### Examples

One of the simplest APX-complete problems is MAX-3SAT-3, a variation of the boolean satisfiability problem. In this problem, we have a boolean formula in conjunctive normal form where each variable appears at most 3 times, and we wish to know the maximum number of clauses that can be simultaneously satisfied by a single assignment of true/false values to the variables.

MAX-3SAT is a problem in the computational complexity subfield of computer science. It generalises the Boolean satisfiability problem (SAT) which is a decision problem considered in complexity theory. It is defined as:

In computer science, the Boolean satisfiability problem is the problem of determining if there exists an interpretation that satisfies a given Boolean formula. In other words, it asks whether the variables of a given Boolean formula can be consistently replaced by the values TRUE or FALSE in such a way that the formula evaluates to TRUE. If this is the case, the formula is called satisfiable. On the other hand, if no such assignment exists, the function expressed by the formula is FALSE for all possible variable assignments and the formula is unsatisfiable. For example, the formula "a AND NOT b" is satisfiable because one can find the values a = TRUE and b = FALSE, which make = TRUE. In contrast, "a AND NOT a" is unsatisfiable.

In Boolean logic, a formula is in conjunctive normal form (CNF) or clausal normal form if it is a conjunction of one or more clauses, where a clause is a disjunction of literals; otherwise put, it is an AND of ORs. As a canonical normal form, it is useful in automated theorem proving and circuit theory.

Other APX-complete problems include:

In mathematics, a metric or distance function is a function that defines a distance between each pair of elements of a set. A set with a metric is called a metric space. A metric induces a topology on a set, but not all topologies can be generated by a metric. A topological space whose topology can be described by a metric is called metrizable.

In computational complexity theory and combinatorics, the token reconfiguration problem is an optimization problem on a graph with both an initial and desired state for tokens.

### PTAS

PTAS (polynomial time approximation scheme) consists of problems that can be approximated to within any constant factor besides 1 in time that is polynomial to the input size, but the polynomial depends on such factor. This class is a subset of APX.

### APX-intermediate

Unless P = NP, there exist problems in APX that are neither in PTAS nor APX-complete. Such problems can be thought of as having a hardness between PTAS problems and APX-complete problems, and may be called APX-intermediate. The bin packing problem is thought to be APX-intermediate. Despite not having a known PTAS, the bin packing problem has several "asymptotic PTAS" algorithms, which behave like a PTAS when the optimum solution is large, so intuitively it may be easier than problems that are APX-hard.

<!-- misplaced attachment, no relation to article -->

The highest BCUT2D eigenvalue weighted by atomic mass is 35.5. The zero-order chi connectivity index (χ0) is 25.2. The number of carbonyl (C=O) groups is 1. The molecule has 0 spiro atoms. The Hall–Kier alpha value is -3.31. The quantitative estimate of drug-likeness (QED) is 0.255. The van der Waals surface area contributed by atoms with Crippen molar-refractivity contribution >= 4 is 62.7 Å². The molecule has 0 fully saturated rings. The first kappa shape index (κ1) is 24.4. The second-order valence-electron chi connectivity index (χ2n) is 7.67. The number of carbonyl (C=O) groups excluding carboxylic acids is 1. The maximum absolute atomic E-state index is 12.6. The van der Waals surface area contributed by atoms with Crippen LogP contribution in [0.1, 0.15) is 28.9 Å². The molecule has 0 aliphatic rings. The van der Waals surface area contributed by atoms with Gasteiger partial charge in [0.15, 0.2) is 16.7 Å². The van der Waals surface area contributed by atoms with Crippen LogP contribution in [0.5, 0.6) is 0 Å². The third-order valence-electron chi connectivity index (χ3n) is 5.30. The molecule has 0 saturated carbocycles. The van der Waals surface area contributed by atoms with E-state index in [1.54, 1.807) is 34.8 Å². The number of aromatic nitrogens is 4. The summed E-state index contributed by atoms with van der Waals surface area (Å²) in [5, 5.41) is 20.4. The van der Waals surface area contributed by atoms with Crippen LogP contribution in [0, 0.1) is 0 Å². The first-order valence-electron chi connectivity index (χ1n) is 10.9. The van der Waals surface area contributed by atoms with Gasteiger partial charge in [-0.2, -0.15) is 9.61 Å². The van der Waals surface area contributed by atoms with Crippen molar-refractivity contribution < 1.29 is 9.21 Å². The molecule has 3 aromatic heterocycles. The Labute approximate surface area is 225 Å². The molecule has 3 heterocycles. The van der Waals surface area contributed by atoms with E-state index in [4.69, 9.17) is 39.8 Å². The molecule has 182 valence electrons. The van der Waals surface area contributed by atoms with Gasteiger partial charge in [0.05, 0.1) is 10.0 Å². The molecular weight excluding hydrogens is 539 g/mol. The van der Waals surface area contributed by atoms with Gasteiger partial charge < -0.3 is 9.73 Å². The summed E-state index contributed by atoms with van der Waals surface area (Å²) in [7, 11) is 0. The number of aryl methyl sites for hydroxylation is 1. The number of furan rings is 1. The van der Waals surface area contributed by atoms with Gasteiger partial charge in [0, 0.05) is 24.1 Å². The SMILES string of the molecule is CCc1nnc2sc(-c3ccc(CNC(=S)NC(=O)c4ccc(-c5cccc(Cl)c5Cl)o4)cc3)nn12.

One other example of a potentially APX-intermediate problem is min edge coloring.

### f(n)-APX

One can also define a family of complexity classes ${\displaystyle f(n)}$-APX, where ${\displaystyle f(n)}$-APX contains problems with a polynomial time approximation algorithm with a ${\displaystyle O(f(n))}$ approximation ratio. One can analogously define ${\displaystyle f(n)}$-APX-complete classes; some such classes contain well-known optimization problems. Log-APX-completeness and poly-APX-completeness are defined in terms of AP-reductions rather than PTAS-reductions; this is because PTAS-reductions are not strong enough to preserve membership in Log-APX and Poly-APX, even though they suffice for APX.

Log-APX-complete, consisting of the hardest problems that can be approximated efficiently to within a factor logarithmic in the input size, includes min dominating set when degree is unbounded.

Poly-APX-complete, consisting of the hardest problems that can be approximated efficiently to within a factor polynomial in the input size, includes max independent set in the general case.

There also exist problems that are exp-APX-complete, where the approximation ratio is exponential in the input size. This may occur when the approximation is dependent on the value of numbers within the problem instance; these numbers may be expressed in space logarithmic in their value, hence the exponential factor.